Horror fans that live near a large multiplex were recently given an interesting choice whether to see the action/horror revamp of The Mummy starring Tom Cruise which is thus far faring poorly with some critics or the lower budget film It Comes at Night which is getting rave reviewers from many. As for which film to go with though the answer will probably just come down to what you’re looking for. If the idea of Tom Cruise fighting ghouls and monsters sounds awesome by all means go with The Mummy. If you’re looking for something different though It Comes at Night may be a better investment of your time and money.
Now for those that have not yet heard about the film It Comes at Night is a psychological post apocalyptic type horror film revolving around a plague of some sort. As for the films strengths the director Trey Shults likely has a promising career ahead of him. After creating several shorts, and then expanding one into a well regarded full length indie drama titled Krisha, Shults has now been given more substantial funds and actors to work with for a proper film debut. If It Comes at Night is any indication he likely has a bright future ahead of him as either a writer or director. It Comes at Night is both well written and well directed with a great set up, realistic characters, and is absolutely dripping with tension sure to keep you on the edge of your seat. If one is the sort to enjoy reading between the lines when it comes to film the story may be a telling reflection of the isolationist climate that has spread throughout culture and politics.
Within the film the main character played by Joel Edgerton, who is building a respectable horror resume between films like 2011’s The Thing and The Gift, is pushed to great lengths by his fear of outsiders. Edgerton’s family has been riding out the plague in an isolated cabin and reacts forcefully at the first sign of outsiders. While the viewer is given little to no information about just how contagious the virus is or how wide it has spread Edgerton is willing to give the first outsider he encounters played by Christopher Abbot quite the beating before tying him up for a day to wait and see if he shows signs of infection. After reluctantly coming around to helping the stranger they are ambushed by two other men and rather than trying to learn anything from them Edgerton simply puts them down. After bringing Abbots wife and son back to his families cabin the viewers are shown the sort of montage which is common in post apocalyptic or zombie films of the group roughing it but also bonding.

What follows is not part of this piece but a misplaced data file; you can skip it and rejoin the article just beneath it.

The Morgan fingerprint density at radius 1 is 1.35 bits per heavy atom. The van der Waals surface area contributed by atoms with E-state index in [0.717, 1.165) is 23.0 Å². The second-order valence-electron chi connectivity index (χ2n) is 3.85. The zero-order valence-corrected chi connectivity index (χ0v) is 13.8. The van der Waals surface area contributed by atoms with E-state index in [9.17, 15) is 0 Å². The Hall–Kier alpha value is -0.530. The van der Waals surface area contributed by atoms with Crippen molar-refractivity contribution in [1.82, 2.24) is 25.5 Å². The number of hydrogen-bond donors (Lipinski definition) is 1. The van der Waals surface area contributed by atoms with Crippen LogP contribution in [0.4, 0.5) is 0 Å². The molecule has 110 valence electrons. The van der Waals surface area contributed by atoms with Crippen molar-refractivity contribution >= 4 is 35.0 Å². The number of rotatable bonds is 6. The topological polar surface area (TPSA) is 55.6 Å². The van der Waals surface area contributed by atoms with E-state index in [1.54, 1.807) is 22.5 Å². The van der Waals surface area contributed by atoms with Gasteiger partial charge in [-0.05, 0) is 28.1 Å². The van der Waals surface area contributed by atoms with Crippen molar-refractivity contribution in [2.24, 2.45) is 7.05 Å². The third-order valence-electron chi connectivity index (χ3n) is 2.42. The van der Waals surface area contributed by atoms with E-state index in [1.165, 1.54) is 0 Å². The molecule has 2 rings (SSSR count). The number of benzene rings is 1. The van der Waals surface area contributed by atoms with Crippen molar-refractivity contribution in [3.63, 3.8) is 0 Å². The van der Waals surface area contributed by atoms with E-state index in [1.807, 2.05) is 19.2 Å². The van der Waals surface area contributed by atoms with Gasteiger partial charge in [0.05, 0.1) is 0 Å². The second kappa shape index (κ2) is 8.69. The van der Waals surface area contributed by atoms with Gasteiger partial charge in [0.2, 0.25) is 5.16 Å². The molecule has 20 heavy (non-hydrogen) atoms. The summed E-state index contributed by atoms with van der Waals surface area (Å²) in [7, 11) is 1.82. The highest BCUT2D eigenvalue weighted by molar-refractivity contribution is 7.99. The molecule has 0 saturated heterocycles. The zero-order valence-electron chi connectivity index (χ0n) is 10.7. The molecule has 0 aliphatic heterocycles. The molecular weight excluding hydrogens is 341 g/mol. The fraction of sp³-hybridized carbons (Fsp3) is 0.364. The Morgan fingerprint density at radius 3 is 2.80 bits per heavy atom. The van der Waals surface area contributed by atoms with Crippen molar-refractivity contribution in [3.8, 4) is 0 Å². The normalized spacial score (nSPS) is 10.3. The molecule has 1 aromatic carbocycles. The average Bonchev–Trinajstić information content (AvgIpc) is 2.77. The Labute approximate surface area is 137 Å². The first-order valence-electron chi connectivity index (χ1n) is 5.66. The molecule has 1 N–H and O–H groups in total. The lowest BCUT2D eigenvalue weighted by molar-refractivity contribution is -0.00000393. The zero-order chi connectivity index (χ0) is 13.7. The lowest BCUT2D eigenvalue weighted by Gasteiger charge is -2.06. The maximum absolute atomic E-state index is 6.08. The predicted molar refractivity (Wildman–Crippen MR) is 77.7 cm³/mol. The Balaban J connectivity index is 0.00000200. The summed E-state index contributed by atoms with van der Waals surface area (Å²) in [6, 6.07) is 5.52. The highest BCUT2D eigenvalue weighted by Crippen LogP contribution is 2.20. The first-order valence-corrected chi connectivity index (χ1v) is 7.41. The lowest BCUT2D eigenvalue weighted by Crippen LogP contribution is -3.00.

Quickly though the tensions begin to run high as house rules are broken, back stories are questioned, and someone or something else seems to be in the woods with them. The conflict then revolves around whether the two families can work together, or if they will turn on one another. Meanwhile Edgerton’s son is plagued by nightmares that occasional leave him, and the viewer questioning if what they are seeing is real or a dream. As such those that enjoy looking for deeper meanings in film may be intrigued by the narrative of disaster brining out fear, paranoia, and zealotry rather than man’s better angels as well as the parallels one may draw to the political climate at home or abroad. As for those with more caveman sensibilities the film may be quite frankly boring.
Virtually nothing is explained about the virus and its impact on the world at large. Putting together the pieces for oneself about how the virus operates is also quite challenging as the characters seem to break their own precautions for unstated reasons. When going outside the characters often wear gasmasks or cover their faces presumably because the virus may be airborne. Other times though they venture outside without said precautions. There may be some sort of internal logic going on like brief exposure to open air is fine, but not prolonged exposure though this is never stated out loud. The goal may alternatively be to convey that the characters are just guessing themselves and know little more than the audience, but again they never admit out loud that they hardly understand what they are dealing with. While the film is excellent at building tension one may also be underwhelmed by the pay offs and may leave the theater unsatisfied.
If however one really enjoyed say the first two thirds or so of the recent 10 Cloverfield Lane and wants more psychological, survival horror, which mostly plays out in confined quarters this film may just be for you. If you’re looking for some semi-spooky fun though perhaps The Mummy is the better investment.